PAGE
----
Monday, 13 July 2015

Has Unite thrown the gauntlet down too soon?


The recent rules conference held by Unite made a major change to it's rule book, one that caught attention of the press. They have removed just six words from their rule book:

"so far as may be lawful"

A direct challenge to the proposed crackdown on union strike ballots by the Tory Government due to be introduced to Parliament on Wednesday. The proposed legislation will require a higher threshold for strike action to be "legitimate".

Len McCluskey warned:

"Unite is not going to see itself rendered toothless by passively submitting to unjust laws"

Fighting talk that may well eventually lead to a major confrontation with the government. The question is going not only to be when but how will this effect the Labour Party as it tries to rise from the ashes of defeat at the last election.

We have been in a similar situation before. The great miners strike of the 1980's which led to not just defeat of the NUM abut also saw the beginning of the decline of trade unions in the UK, particularly those in the private sector. The trade union is nearly half the size of what is was then and it's reach is highly limited to the public sector.

This comes at a time when the Labour left is reasserting itself through Jeremy Corbyn's campaign for leadership of the Labour Party. Unite has not only thrown it's not inconsiderable weight behind Corbyn, but has signed up around 50,000 of it's members to vote in the leadership election. Of course there is no guarantee of how (or if) these trade unionists will vote but there will be considerable effort put into pushing Corbyn.

How other unions will react is difficult to tell given the conference season is now over and the summer holidays begin as public sector workers consider their future under another four years of pay restricted to 1% pay rises, cuts in tax credits and hikes in rent for those in council housing.

The question of law breaking will prove difficult for other public sector unions, particularly those in the civil service where the largest (PCS) is led by a rumbustious far left leadership.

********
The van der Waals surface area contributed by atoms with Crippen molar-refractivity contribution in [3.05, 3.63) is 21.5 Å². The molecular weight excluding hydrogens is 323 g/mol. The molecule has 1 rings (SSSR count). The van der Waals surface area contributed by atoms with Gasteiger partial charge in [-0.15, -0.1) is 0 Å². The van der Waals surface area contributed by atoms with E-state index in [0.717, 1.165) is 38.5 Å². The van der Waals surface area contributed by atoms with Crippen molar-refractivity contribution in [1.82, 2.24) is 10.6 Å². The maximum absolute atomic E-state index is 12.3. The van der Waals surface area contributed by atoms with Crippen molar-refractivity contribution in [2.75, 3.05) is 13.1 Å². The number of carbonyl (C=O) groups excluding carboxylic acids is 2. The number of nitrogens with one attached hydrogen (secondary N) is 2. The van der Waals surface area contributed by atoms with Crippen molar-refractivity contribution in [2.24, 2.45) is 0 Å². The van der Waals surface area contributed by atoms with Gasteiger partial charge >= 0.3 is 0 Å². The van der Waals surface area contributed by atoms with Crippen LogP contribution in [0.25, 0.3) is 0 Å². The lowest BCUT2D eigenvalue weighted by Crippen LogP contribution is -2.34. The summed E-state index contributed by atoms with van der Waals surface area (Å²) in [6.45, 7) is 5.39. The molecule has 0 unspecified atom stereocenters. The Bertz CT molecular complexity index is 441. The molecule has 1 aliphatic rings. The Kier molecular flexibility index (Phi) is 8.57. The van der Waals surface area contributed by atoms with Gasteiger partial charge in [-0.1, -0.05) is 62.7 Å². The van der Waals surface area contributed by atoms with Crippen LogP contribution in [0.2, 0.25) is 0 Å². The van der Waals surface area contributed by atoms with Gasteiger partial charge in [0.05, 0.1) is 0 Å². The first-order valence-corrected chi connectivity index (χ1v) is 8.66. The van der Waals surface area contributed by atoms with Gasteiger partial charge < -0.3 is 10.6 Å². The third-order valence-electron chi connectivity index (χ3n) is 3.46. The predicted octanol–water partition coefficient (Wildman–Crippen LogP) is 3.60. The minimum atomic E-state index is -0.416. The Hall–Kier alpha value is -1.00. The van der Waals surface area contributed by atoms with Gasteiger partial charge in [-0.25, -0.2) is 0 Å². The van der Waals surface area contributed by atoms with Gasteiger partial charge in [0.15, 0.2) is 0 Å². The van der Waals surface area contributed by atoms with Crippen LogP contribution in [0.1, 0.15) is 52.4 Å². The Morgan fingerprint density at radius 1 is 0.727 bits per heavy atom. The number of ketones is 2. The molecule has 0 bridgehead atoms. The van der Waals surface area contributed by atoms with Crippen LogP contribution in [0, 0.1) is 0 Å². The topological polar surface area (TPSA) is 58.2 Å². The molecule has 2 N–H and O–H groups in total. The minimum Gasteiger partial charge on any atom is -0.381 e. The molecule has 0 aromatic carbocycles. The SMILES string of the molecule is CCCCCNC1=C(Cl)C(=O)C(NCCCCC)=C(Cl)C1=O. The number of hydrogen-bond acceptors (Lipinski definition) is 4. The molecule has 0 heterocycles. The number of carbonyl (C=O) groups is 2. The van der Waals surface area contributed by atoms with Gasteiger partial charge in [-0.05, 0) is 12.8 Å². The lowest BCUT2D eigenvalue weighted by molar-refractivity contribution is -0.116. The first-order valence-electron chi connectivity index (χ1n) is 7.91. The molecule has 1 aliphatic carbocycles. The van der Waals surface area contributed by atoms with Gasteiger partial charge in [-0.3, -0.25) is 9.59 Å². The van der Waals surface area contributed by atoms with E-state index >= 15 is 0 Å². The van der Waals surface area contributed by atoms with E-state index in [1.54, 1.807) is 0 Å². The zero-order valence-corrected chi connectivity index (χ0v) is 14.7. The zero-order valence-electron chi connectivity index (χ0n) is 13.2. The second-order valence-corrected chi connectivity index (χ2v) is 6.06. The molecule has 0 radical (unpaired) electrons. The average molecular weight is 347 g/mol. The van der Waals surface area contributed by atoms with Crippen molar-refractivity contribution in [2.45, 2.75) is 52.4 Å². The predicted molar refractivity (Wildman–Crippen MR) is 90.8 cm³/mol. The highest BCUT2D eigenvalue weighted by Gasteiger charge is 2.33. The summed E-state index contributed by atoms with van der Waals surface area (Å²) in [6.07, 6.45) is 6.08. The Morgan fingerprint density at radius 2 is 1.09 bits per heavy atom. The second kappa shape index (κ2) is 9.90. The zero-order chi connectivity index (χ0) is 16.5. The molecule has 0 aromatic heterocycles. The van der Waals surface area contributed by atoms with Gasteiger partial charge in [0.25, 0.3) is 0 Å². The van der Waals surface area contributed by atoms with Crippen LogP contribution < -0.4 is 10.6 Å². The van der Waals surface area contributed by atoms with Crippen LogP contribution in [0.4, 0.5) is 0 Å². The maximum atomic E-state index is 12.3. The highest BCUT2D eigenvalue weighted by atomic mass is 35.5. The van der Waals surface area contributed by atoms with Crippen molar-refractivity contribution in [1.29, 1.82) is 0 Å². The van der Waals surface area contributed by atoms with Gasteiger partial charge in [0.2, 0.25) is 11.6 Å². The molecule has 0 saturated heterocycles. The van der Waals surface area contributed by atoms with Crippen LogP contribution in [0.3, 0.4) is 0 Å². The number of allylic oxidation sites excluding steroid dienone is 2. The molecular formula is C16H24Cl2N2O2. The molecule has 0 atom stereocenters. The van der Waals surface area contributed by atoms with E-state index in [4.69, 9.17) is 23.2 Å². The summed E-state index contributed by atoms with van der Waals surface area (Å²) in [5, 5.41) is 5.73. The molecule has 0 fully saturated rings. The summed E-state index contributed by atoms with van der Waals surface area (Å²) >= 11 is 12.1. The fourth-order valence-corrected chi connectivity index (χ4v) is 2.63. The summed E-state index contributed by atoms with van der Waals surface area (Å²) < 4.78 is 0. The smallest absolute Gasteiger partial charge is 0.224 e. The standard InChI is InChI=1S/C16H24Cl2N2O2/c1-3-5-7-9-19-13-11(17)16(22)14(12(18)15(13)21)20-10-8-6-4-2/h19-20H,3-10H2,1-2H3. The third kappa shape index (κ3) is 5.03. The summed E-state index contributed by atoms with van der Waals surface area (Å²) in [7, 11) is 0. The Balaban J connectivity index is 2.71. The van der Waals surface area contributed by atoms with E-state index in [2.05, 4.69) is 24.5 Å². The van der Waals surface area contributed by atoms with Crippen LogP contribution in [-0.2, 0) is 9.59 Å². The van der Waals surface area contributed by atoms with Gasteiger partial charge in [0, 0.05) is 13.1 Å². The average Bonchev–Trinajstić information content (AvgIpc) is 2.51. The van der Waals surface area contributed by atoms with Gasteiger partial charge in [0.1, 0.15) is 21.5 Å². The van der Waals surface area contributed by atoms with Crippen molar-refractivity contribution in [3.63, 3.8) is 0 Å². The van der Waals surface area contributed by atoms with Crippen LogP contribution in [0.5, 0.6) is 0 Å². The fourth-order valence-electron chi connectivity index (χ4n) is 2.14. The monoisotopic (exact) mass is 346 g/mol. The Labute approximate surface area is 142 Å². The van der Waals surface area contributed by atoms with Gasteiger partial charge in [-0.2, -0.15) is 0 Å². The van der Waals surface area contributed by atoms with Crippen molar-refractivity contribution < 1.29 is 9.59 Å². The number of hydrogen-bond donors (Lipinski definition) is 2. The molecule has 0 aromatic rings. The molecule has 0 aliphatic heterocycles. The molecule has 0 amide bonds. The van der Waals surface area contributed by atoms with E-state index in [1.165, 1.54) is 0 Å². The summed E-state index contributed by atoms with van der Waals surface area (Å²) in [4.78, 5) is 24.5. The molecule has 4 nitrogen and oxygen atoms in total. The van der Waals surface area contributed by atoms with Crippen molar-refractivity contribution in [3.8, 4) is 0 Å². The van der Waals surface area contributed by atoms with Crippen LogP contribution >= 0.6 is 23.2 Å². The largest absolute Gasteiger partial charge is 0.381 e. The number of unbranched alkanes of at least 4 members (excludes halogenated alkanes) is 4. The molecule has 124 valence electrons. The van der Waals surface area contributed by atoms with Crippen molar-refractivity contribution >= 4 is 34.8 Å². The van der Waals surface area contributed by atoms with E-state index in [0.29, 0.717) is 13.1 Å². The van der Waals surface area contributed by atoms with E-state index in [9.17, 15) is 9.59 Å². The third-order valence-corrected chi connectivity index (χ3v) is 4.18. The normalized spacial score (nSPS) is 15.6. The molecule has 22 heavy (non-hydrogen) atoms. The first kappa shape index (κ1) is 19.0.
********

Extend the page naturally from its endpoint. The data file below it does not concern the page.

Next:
There is also the question of sequestration something that doesn't appear to have been discussed so far.
Union funds could be seized under existing legislation, causing a raising of the stakes that the government has already appeared to have prepared for.

A number of small scale strikes are already in the offing. PCS has secured a vote to take action in Universal Credit benefit centres over "oppressive regimes" and is seeking further confrontation in the DVLA over Saturday pay.

These localised strikes take place as the government renews it's offensive against the unions initiated by Francis Maude in reaction to PCS General Secretary Mark Serwotka attempting to launch a strike on the basis of an 11% turnout in the Border Agency a few years back. The other unions reacted angrily then and the trade union movement is now facing reaping the consequences of such ill considered ultra-leftism.

PCS may well join Unite as discussions for a merger/takeover of their failing. An indication of this was made in a statement issued by the National Shop Stewards Network which is led by amongst others PCS AGS Chris Baugh and PCS Vice President John McInally:

If the Bill is passed, the TUC and the unions must prepare for mass coordinated strike action, including a 24-hour general strike, especially if any union is threatened with legal action because of the new laws.

Whilst immediate confrontation is not on the cards the extreme left will no doubt want to push for action sooner rather than later which will damage not just the unions, but the Labour Party as well. 

If we are about to head back to the eighties as Corbyn and the other extremists would have us do the consequences could be dire. Remember the miners lost. The last British coal mine is now closing.

The new proposed new laws are undemocratic but the groundwork must be laid for the rebuilding of the trade union movement in conjunction with the Labour Party, renewing the essential links so that there is a more of a balance between labour and capital for the future.

Most of all the ordinary membership must be taken with them and unions rebuilt in the public sector to end the imbalance that currently exists.

Revolutionary adventurism circumventing the real world is not the answer.

The unions and the Labour Party need renewed political ideas. Currently the trend is backwards.

The Corbyns, the Serwotkas and possibly the McCluskey's are part of the problem not the solution.

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